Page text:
“In this present context, based on analysis of available information to the IAEA, the IAEA does not have further questions to Iran and further requests for access to locations other than those declared by Iran,” the IAEA and Iranian officials said in a joint statement following the visit.
In a speech during the 64th session of the General Conference of the IAEA on Monday, the president of Iran’s Atomic Energy Organization Ali Akbar Salehi referred to the Natanz incident.

“These malicious acts need to be condemned by the agency and member states,” he said via video conference, adding “Iran reserves its rights to protect its facilities and take necessary actions against any threat as appropriate.”
Salehi also urged the UN watchdog not to compromise its “impartiality, independence and professionalism”.
Iran, UN and the United States are locked in a major disagreement centred around the landmark 2015 nuclear deal signed between Iran and world powers, which US President Donald Trump unilaterally abandoned in May 2018.
The US on Sunday declared it reinstated all UN sanctions on Iran, an announcement that was roundly rejected by the United Nations Security Council as lacking legal basis.
The US is trying to indefinitely extend an arms embargo on Iran that is set to expire in October as part of the Joint Comprehensive Plan of Action (JCPOA), the formal name of the nuclear deal.
Iran, which has always maintained it never pursued nuclear weapons, accepted the nuclear deal that removed all UN sanctions in exchange for curbs on its nuclear programme.
The US reneged on the deal, unilaterally imposing a harsh campaign of sanctions that have hit almost all the productive sectors of the Iranian economy. US sanctions have also targeted Iranian officials and organisations.
In response, starting exactly one year after US sanctions were imposed and other parties failed to guarantee economic benefits promised Iran under the deal, Iran started gradually scaling back its nuclear commitments.

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Palestine quits Arab League role in protest over Israel deals |NationalTribune.com

Palestine was meant to chair Arab League meetings for next six months, but FM Riyad al-Maliki has declined the position.Palestine has quit its current chairmanship of Arab League meetings, the Palestinian foreign minister said on Tuesday, condemning as dishonourable any Arab agreement to establish formal ties with Israel. Palestinians see the deals that the United…

Palestine quits Arab League role in protest over Israel deals |NationalTribune.com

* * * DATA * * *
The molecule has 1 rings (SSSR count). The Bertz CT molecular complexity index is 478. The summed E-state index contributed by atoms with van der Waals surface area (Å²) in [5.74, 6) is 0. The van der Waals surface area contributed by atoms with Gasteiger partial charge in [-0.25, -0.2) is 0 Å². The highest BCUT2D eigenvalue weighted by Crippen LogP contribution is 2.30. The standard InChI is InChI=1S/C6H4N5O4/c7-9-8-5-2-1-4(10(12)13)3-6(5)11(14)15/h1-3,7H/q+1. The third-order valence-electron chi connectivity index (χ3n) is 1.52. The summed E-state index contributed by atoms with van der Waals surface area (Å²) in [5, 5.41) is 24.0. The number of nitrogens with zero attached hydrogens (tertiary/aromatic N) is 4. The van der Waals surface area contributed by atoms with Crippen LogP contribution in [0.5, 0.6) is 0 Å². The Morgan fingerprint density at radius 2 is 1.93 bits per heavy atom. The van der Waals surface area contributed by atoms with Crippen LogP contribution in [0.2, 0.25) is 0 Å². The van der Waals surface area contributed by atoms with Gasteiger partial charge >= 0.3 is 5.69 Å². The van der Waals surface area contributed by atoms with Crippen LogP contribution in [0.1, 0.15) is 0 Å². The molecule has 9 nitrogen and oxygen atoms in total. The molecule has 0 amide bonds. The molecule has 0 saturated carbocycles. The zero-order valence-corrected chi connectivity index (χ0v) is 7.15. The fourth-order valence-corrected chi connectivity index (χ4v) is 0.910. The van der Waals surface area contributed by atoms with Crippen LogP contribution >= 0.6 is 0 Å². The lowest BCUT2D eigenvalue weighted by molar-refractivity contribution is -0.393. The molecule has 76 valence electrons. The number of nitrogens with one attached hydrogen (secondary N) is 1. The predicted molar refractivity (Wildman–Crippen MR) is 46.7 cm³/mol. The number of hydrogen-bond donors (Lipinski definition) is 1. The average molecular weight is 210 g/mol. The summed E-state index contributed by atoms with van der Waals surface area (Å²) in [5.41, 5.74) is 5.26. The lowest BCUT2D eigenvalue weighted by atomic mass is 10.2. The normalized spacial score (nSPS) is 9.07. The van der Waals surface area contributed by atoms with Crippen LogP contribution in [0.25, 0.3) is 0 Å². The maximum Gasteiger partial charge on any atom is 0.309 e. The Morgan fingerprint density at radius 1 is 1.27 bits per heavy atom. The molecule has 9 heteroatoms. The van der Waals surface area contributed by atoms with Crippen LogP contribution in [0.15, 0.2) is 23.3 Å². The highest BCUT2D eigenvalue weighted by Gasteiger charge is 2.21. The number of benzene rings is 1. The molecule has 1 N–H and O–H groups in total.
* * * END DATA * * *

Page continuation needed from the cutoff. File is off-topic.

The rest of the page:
Palestine was meant to chair Arab League meetings for next six months, but FM Riyad al-Maliki has declined the position.Palestine has quit its current chairmanship of Arab League meetings, the Palestinian foreign minister said on Tuesday, condemning as dishonourable any Arab agreement to establish formal ties with Israel.
Palestinians see the deals that the United Arab Emirates and Bahrain signed with Israel in Washington a week ago as a betrayal of their cause and a blow to their quest for an independent state in Israeli-occupied territory.
Earlier this month, the Palestinians failed to persuade the Arab League to condemn nations breaking ranks and normalising relations with Israel.
Palestine was supposed to chair Arab League meetings for the next six months, but Foreign Minister Riyad al-Maliki told a news conference in the occupied West Bank city of Ramallah that it no longer wanted the position.
“Palestine has decided to concede its right to chair the League’s council [of foreign ministers] at its current session. There is no honour in seeing Arabs rush towards normalisation during its presidency,” Maliki said.
In his remarks, he did not specifically name the UAE and Bahrain, Gulf Arab countries that share with Israel concern over Iran. He said Arab League Secretary-General Ahmed Aboul Gheit had been informed of the Palestinian decision.

Palestinians rally against Bahrain-Israel normalisation

The Palestinian leadership wants an independent state based on the de facto borders before the 1967 war, in which Israel occupied the West Bank and the Gaza Strip and annexed East Jerusalem.
Arab countries have long called for Israel’s withdrawal from illegally occupied land, a just solution for Palestinian refugees and a settlement that leads to the establishment of a viable, independent Palestinian state, in exchange for establishing ties with it.
In a new move addressing internal Palestinian divisions, officials from West Bank-based President Mahmoud Abbas’s Fatah faction and the Gaza-based Hamas movement were due to hold reconciliation talks in Turkey on Tuesday.
Hamas seized the Gaza Strip in 2007 from Fatah forces during a brief round of fighting. Differences over power-sharing have delayed implementation of unity deals agreed since then.
Source : Al Jazeera, News Agencies